> > > > > > > > "actual" i_size and we'd make the old size field always be a rounded-
> > > > > > > > up version of the size. The MDS would treat that as an opaque value
> > > > > > > > under Fw caps, and the client could use that field to determine i_size.
> > > > > > > > That has a side benefit too -- if the client doesn't support fscrypt,
> > > > > > > > it'll see the rounded-up sizes which are close enough and don't violate
> > > > > > > > any POSIX rules.
> > > > > > > > 
> > > > > > > > In your version, fscrypt_file also holds the actual size of the inode,
> > > > > > > > but sometimes you're zeroing it out, and I don't understand why:
> > > > > > > I think I forgot to fix this after I adapt to multiple ftruncates case,
> > > > > > > this patch is not correctly handling the "actual" file size.
> > > > > > > 
> > > > > > > I just want the fscrypt_file field always to hold the offset from which
> > > > > > > the contents needed to be zeroed, and the range should be [fscrypt_file,
> > > > > > > round_up(fscrypt_file +CEPH_FSCRYPT_BLOCK_SIZE)).
> > > > > > > 
> > > > > > > In single ftruncate case the fscrypt_file should equal to the "actual"
> > > > > > > file size. Then the "req->r_args.setattr.size = attr->ia_size" and
> > > > > > > "req->r_args.setattr.old_size = isize", no need to round up in
> > > > > > > __ceph_setattr() in kclient side, and leave the MDS to do that, but we
> > > > > > > need to pass the CEPH_FSCRYPT_BLOCK_SIZE at the same time.
> > > > > > > 
> > > > > > I'm really not a fan of pushing this logic into the MDS. Why does it
> > > > > > need to know anything about the CEPH_FSCRYPT_BLOCK_SIZE at all?
> > > > >    From your current patch set, you are rounding up the
> > > > > "req->r_args.setattr.size" and "req->r_args.setattr.old_size" to the
> > > > > BLOCK end in __ceph_setattr().
> > > > > 
> > > > > Without considering keep the file scryption logic in kclient only, I
> > > > > need the "req->r_args.setattr.size" to keep the file's real size.
> > > > > 
> > > > > Since the MDS will do the truncate stuff. And if we won't round the
> > > > > "req->r_args.setattr.size" up to the BLOCK end any more, then the MDS
> > > > > needs to know whether and how to round up the file size to the block end
> > > > > when truncating the file. Because the fscrypt_file won't record the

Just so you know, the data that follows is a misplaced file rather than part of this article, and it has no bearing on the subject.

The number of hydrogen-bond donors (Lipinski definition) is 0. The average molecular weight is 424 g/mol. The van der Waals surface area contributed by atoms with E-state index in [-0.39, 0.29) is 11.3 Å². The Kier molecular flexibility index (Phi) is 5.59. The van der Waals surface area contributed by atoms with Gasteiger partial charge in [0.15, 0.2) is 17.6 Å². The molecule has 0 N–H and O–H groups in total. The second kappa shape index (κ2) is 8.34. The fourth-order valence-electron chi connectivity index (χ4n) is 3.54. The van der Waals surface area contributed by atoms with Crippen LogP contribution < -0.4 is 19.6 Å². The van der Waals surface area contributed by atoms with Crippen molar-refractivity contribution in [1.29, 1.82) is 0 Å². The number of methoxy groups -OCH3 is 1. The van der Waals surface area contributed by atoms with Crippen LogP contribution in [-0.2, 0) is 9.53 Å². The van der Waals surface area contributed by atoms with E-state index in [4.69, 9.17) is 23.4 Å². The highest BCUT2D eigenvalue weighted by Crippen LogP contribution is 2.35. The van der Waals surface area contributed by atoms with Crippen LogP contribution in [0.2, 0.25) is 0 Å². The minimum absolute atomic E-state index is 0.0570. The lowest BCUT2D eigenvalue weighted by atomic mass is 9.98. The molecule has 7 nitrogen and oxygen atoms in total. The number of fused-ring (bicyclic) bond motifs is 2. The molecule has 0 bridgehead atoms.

> > > > > file's real size any more, it maybe zero, more detail please see the
> > > > > example below.
> > > > > 
> > > > > Yeah, but as you mentioned bellow if we will keep the file scryption
> > > > > logic in kclient only, I need one extra field to do the defer rmw:
> > > > > 
> > > > > struct fscrypt_file {
> > > > > 
> > > > >        u64 file_real_size;         // always keep the file's real size and
> > > > > the "req->r_args.setattr.size = round_up(file_real_size, BLOCK_SIZE)" as
> > > > > you do in your current patch set.
> > > > > 
> > > > >        u64 file_truncate_offset;  // this will always record in which
> > > > > BLOCK we need to do the rmw, this maybe 0 or located in the file's LAST
> > > > > block and maybe not, more detail please the example below.
> > > > > 
> > > > > }
> > > > > 
> > > > > The "file_truncate_offset" member will be what I need to do the defer rmw.
> > > > > 
> > > > > 
> > > > > > > But in multiple ftruncates case if the second ftruncate has a larger
> > > > > > > size, the fscrypt_file won't be changed and the ceph backend will help
> > > > > > > zero the extended part, but we still need to zero the contents in the
> > > > > > > first ftruncate. If the second ftruncate has a smaller size, the
> > > > > > > fscrypt_file need to be updated and always keeps the smaller size.
> > > > > > > 
> > > > > > I don't get it. Maybe you can walk me through a concrete example of how
> > > > > > racing ftruncates are a problem?
> > > > > Sorry for confusing.
> > > > > 
> > > > > For example:
> > > > > 
> > > > > 1), if there has a file named "bar", and currently the size is 100K